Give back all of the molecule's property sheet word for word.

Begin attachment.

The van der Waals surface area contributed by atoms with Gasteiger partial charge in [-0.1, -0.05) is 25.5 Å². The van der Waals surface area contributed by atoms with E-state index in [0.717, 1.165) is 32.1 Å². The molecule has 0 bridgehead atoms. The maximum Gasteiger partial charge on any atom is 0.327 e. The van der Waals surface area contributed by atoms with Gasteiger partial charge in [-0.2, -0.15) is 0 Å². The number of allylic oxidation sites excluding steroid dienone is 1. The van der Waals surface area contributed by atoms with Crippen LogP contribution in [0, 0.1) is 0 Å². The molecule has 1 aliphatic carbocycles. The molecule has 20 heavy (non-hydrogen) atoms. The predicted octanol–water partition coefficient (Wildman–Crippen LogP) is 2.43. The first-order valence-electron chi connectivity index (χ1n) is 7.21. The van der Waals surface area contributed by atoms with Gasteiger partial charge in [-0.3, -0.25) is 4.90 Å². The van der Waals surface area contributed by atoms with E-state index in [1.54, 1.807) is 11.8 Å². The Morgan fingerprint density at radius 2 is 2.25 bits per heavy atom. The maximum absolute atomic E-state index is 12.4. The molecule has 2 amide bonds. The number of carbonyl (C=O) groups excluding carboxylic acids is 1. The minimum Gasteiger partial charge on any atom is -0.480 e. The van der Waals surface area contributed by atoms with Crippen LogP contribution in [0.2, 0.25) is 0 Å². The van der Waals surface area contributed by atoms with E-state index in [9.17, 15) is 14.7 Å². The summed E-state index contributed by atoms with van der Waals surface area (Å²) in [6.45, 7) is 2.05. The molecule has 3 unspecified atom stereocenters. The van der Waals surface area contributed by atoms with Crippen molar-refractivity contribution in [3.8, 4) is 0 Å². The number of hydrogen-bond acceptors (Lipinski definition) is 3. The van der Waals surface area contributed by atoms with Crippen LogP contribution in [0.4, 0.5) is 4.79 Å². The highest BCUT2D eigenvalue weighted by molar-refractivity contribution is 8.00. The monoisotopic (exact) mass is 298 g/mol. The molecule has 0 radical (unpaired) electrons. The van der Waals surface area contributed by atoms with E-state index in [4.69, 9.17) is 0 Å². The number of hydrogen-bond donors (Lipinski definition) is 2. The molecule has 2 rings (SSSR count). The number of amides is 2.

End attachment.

The van der Waals surface area contributed by atoms with Gasteiger partial charge in [-0.1, -0.05) is 25.5 Å². The van der Waals surface area contributed by atoms with E-state index in [0.717, 1.165) is 32.1 Å². The molecule has 0 bridgehead atoms. The maximum Gasteiger partial charge on any atom is 0.327 e. The van der Waals surface area contributed by atoms with Gasteiger partial charge in [-0.2, -0.15) is 0 Å². The number of allylic oxidation sites excluding steroid dienone is 1. The van der Waals surface area contributed by atoms with Crippen LogP contribution in [0, 0.1) is 0 Å². The molecule has 1 aliphatic carbocycles. The molecule has 20 heavy (non-hydrogen) atoms. The predicted octanol–water partition coefficient (Wildman–Crippen LogP) is 2.43. The first-order valence-electron chi connectivity index (χ1n) is 7.21. The van der Waals surface area contributed by atoms with Gasteiger partial charge in [-0.3, -0.25) is 4.90 Å². The van der Waals surface area contributed by atoms with E-state index in [1.54, 1.807) is 11.8 Å². The Morgan fingerprint density at radius 2 is 2.25 bits per heavy atom. The maximum absolute atomic E-state index is 12.4. The molecule has 2 amide bonds. The number of carbonyl (C=O) groups excluding carboxylic acids is 1. The minimum Gasteiger partial charge on any atom is -0.480 e. The van der Waals surface area contributed by atoms with Crippen LogP contribution in [0.2, 0.25) is 0 Å². The van der Waals surface area contributed by atoms with E-state index in [9.17, 15) is 14.7 Å². The summed E-state index contributed by atoms with van der Waals surface area (Å²) in [6.45, 7) is 2.05. The molecule has 3 unspecified atom stereocenters. The van der Waals surface area contributed by atoms with Crippen molar-refractivity contribution in [3.8, 4) is 0 Å². The number of hydrogen-bond acceptors (Lipinski definition) is 3. The van der Waals surface area contributed by atoms with Crippen LogP contribution in [0.4, 0.5) is 4.79 Å². The highest BCUT2D eigenvalue weighted by molar-refractivity contribution is 8.00. The monoisotopic (exact) mass is 298 g/mol. The molecule has 0 radical (unpaired) electrons. The van der Waals surface area contributed by atoms with E-state index in [4.69, 9.17) is 0 Å². The number of hydrogen-bond donors (Lipinski definition) is 2. The molecule has 2 rings (SSSR count). The number of amides is 2.